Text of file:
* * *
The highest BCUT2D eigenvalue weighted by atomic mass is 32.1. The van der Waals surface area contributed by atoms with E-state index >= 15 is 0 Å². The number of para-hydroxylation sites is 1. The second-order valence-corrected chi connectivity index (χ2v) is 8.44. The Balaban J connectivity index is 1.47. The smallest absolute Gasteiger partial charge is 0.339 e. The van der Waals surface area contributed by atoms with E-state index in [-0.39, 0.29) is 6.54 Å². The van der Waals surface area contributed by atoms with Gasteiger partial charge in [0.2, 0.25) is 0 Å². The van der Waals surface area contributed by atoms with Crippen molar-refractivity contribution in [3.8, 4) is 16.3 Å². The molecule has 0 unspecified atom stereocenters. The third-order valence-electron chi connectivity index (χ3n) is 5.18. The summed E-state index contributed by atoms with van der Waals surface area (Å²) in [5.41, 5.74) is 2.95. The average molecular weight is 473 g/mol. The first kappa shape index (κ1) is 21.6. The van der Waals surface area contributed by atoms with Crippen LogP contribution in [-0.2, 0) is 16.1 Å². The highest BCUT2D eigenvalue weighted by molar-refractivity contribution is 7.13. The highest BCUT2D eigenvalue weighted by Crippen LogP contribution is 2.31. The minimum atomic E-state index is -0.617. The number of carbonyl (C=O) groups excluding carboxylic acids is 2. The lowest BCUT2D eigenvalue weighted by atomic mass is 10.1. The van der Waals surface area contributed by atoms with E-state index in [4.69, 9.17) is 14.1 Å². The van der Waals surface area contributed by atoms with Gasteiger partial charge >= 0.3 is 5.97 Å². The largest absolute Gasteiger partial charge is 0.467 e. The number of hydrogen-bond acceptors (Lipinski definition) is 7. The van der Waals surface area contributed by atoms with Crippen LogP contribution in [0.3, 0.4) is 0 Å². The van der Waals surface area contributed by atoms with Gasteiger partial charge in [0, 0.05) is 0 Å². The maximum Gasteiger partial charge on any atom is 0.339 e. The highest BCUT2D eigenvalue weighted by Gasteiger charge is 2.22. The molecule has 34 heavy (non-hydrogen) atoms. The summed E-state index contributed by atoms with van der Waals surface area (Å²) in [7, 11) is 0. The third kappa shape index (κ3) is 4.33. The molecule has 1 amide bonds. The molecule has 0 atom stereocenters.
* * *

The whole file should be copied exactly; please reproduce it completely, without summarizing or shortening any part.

The highest BCUT2D eigenvalue weighted by atomic mass is 32.1. The van der Waals surface area contributed by atoms with E-state index >= 15 is 0 Å². The number of para-hydroxylation sites is 1. The second-order valence-corrected chi connectivity index (χ2v) is 8.44. The Balaban J connectivity index is 1.47. The smallest absolute Gasteiger partial charge is 0.339 e. The van der Waals surface area contributed by atoms with E-state index in [-0.39, 0.29) is 6.54 Å². The van der Waals surface area contributed by atoms with Gasteiger partial charge in [0.2, 0.25) is 0 Å². The van der Waals surface area contributed by atoms with Crippen molar-refractivity contribution in [3.8, 4) is 16.3 Å². The molecule has 0 unspecified atom stereocenters. The third-order valence-electron chi connectivity index (χ3n) is 5.18. The summed E-state index contributed by atoms with van der Waals surface area (Å²) in [5.41, 5.74) is 2.95. The average molecular weight is 473 g/mol. The first kappa shape index (κ1) is 21.6. The van der Waals surface area contributed by atoms with Crippen LogP contribution in [-0.2, 0) is 16.1 Å². The highest BCUT2D eigenvalue weighted by molar-refractivity contribution is 7.13. The highest BCUT2D eigenvalue weighted by Crippen LogP contribution is 2.31. The minimum atomic E-state index is -0.617. The number of carbonyl (C=O) groups excluding carboxylic acids is 2. The lowest BCUT2D eigenvalue weighted by atomic mass is 10.1. The van der Waals surface area contributed by atoms with E-state index in [4.69, 9.17) is 14.1 Å². The van der Waals surface area contributed by atoms with Gasteiger partial charge >= 0.3 is 5.97 Å². The largest absolute Gasteiger partial charge is 0.467 e. The number of hydrogen-bond acceptors (Lipinski definition) is 7. The van der Waals surface area contributed by atoms with Crippen LogP contribution in [0.3, 0.4) is 0 Å². The van der Waals surface area contributed by atoms with Gasteiger partial charge in [0, 0.05) is 0 Å². The maximum Gasteiger partial charge on any atom is 0.339 e. The highest BCUT2D eigenvalue weighted by Gasteiger charge is 2.22. The molecule has 34 heavy (non-hydrogen) atoms. The summed E-state index contributed by atoms with van der Waals surface area (Å²) in [7, 11) is 0. The third kappa shape index (κ3) is 4.33. The molecule has 1 amide bonds. The molecule has 0 atom stereocenters.